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Columns

  • Some refreshers for officials on public records laws

    Sixty-eight hundred pages deep, not including the attorney’s discovery, I waded through public records at the N.C. Department of Insurance last month.

    After poorly navigating the maze of one-way streets that makes up downtown Raleigh, I eventually wound up in a circa 1982 conference room in the Dobbs Building. For the next two days, I trudged through e-mails, memos and charts looking to shed some light on the process used to determine the controversial rate increases to homeowners’ insurance in coastal counties.

  • Understanding the reasons why we have laws

    After my junior year in college I worked on a summer job and just before leaving to return to school for the fall semester, my supervisor gave me some advice that has remained with me over the years.

    He said, “Do what’s right.”

    The only difference in my advice and his is, “Do what’s right in the sight of God.”

  • Living in a world driven by annoying little beeps

    In a world of cell phones, pagers, BlackBerrys and late night television programs like “Chelsea Lately,” we are all used to hearing a few beeps. My phone beeps several times a day signaling a missed call or voicemail. I can usually tune it out until about the 20th beep—then some form of action is required.

    But it’s not just my phone that’s beeping. Lately I feel like I’m trapped in a noisy video game with no escape. I’ve noticed more appliances and household items are coming equipped with a “beep.”

  • Hurry up, spring!

    It’s 35 degrees in March. By the weekend, it’s expected to reach 70.

    I would celebrate, but I’m afraid the meteorologists will start calling for snow if I do.

    Everyone knows that by mid-February, we Southerners are ready for the warm weather.

    And we want it to stay warm. Otherwise, our delicate systems are upset and we get sick for a week.

    Think I’m exaggerating? As I’m writing this, I’m home with a sick daughter who is rubbing her nose red and is unable to breathe.

  • Interrupting these programs for a Lenten intervention

    Laura Lewis

    The cartoon in my New Yorker desk diary this week is supposed to be funny, as are most New Yorker cartoons.

    “I’m giving up Google for Lent,” a woman announces to her husband as he’s cruising the computer in the depiction.

    Actually, it is funny. But it also correlates with what I’m seriously trying to do this week by giving up television.

  • Coupons intended to save money burn a bigger hole in pocket

    Everyone in my family has always loved a bargain.

    My dad’s greatest joy is returning from the supermarket and announcing his greatest deal of the day. More often than not, it’s a couple of dollars saved on a gallon of milk.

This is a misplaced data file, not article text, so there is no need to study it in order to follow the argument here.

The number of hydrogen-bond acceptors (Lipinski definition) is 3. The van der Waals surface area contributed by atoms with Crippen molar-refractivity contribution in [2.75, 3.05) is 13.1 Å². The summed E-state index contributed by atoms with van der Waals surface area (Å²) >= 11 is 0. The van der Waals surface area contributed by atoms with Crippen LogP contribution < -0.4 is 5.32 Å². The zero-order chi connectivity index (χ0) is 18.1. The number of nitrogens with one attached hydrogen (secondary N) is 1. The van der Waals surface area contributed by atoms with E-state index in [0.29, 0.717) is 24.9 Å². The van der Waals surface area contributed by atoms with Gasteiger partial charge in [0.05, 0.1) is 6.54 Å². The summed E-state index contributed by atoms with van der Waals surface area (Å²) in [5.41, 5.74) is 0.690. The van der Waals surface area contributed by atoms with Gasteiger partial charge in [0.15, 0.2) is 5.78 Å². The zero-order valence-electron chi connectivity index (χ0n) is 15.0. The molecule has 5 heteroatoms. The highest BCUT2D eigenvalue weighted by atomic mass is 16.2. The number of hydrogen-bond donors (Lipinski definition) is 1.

“And I didn’t even need a coupon!” he’ll say every time.

    My cousin Debbie is always swindling freebies from people, but the good part about it is she’s always willing to share. You can’t leave her house without a bag full of gourmet coffee samples or vending machine snacks.

  • The power behind the people: Brunswick Electric Membership Cooperative 'going green'

    In today’s dynamic environment, climate change and green power are in the socio-economic makeup of our everyday life. To us at BEMC, its means being mindful about the state of our resources and taking care to use them efficiently and effectively to ensure we meet the needs of our future generations of members.

  • Volunteering: When we become the hands and feet of God

    “…Here am I; send me.”

    Isaiah 6: 8

    An insightful moment came to members of the Holden Beach Chapel’s Council at our monthly meeting.

    We were brainstorming on the subject of how to stimulate interest in volunteer work. Everyone had an opinion as to what it meant to become a volunteer.

    Finally, Maureen volunteered an opinion. She simply said, “Volunteering is a time when we become the hands and feet of God.”

  • Volunteering ain’t what it used to be

    Volunteering your time, talents and money to help others is one of the noblest things you can do. “Paying it forward,” everyone giving back a little of what they’ve been blessed with helps everyone.

    But with the latest generation of retirees staying busy with second careers, part-time jobs, family obligations and the like, the old ways of volunteering just aren’t as appealing.

  • Shallotte native Ellis Stanley under consideration for top FEMA position in Obama administration

    February is Black History Month. There has been a lot of talk about President Barack Obama, Dr. Martin Luther King Jr., Rosa Parks and other distinguished African-American leaders.

    Brunswick County has many prominent African-American leaders who have made their mark nationally and internationally, but none is more impressive than Shallotte native Ellis Stanley. He is the brother of Elroy, Elwood and Glen Stanley, and the son of Mae Bell and the late Lewis Stanley, who served as vice chairman of the Brunswick Community College Board of Trustees during the 1980s and early 1990s.